In this chapter, we will discuss this critical crossroads and several potential threats to implementing the vision of CS for All. Latest studies show that many U.S. schools still do not offer computer science in Grades 7–12 and that African American and Latino students are less likely than White students to have access to school computer science learning opportunities (Google & Gallup, 2015). In California, African Americans and Latinos are 59% of public school students, but were just 11% of 2014 CS Advanced Placement (AP) test takers (Martin, McAlear, & Scott, 2015; Yettick, 2014). How has this occurred and why does it persist?

In earlier research on why so few African Americans, Latinos, and females are studying computer science, we identified pernicious belief systems and structural inequalities that limit opportunities for students of color and females to have access to computer science learning opportunities (Margolis, Estrella, Goode, Holme, & Nao, 2008). The interaction between beliefs and structural inequalities has created a powerful mechanism that has resulted in the pre-selection of only a narrow band of students to receive quality computer science education. Further, underrepresentation in computer science continues to exist within a larger context of systemic inequalities and deep-seated racism and sexism that permeate our country’s dominant culture and institutions. Schooling and school reform, technology hiring practices, racist ideology and biases about which students are intelligent (and which are not), are the component parts of the systemic underrepresentation in computer science.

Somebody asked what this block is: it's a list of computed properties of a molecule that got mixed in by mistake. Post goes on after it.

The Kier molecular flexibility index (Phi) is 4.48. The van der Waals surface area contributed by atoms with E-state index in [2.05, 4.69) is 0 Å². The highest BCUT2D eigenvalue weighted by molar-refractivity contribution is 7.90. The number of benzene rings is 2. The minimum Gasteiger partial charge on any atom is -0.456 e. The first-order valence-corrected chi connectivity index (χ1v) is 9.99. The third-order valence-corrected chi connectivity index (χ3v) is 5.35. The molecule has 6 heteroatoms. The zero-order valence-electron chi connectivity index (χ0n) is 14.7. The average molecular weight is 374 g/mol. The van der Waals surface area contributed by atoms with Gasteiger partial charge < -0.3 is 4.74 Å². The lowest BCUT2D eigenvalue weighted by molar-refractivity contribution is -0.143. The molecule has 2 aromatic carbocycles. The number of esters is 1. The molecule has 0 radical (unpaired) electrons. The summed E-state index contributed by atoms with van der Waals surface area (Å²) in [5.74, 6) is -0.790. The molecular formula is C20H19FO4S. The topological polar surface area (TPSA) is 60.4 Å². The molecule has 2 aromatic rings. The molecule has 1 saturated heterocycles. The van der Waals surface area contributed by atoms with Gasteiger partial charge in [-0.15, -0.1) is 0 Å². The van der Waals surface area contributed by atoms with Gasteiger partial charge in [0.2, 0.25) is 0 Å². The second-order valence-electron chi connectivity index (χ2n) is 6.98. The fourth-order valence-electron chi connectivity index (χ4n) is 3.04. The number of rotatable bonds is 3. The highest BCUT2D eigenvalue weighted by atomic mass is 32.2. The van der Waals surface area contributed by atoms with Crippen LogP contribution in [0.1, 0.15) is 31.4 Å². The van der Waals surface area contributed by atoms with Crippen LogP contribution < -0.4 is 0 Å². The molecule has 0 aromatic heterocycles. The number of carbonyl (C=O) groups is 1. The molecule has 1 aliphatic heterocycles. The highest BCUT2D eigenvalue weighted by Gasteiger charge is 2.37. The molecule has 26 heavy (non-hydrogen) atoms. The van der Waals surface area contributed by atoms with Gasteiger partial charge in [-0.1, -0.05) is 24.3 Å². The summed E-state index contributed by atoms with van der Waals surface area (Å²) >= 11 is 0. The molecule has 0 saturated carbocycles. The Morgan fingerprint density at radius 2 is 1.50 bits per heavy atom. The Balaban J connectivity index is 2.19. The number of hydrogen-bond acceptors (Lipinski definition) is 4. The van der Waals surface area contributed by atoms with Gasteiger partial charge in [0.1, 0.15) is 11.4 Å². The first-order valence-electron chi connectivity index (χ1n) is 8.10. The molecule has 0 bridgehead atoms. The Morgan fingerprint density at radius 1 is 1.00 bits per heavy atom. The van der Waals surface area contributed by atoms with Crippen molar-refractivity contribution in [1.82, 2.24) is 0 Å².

It is within this larger context that we situate our discussion in this chapter about several threats to Computer Science for All. We begin by presenting two contrasting approaches to broadening participation in computing: “identifying talent” and “building talent.” We explain how the identifying-talent approach—while promoting diversity—continues to focus on a narrow web of students considered to be “appropriate” and “potential” candidates for studying computer science, whereas the building-talent approach has a goal of democratizing CS knowledge for all students. We present the philosophy of the Exploring Computer Science program (ECS) and three case studies of ECS students. In doing so, we argue that it is critical, at this time of growing opportunity to scale, that our community consider all of its strategic decisions within a larger context of what we know from research about educational inequities—specifically, how inequities come about and how they persist. We identify several problematic developments that could set us back in terms of broadening participation in computing at this critical time.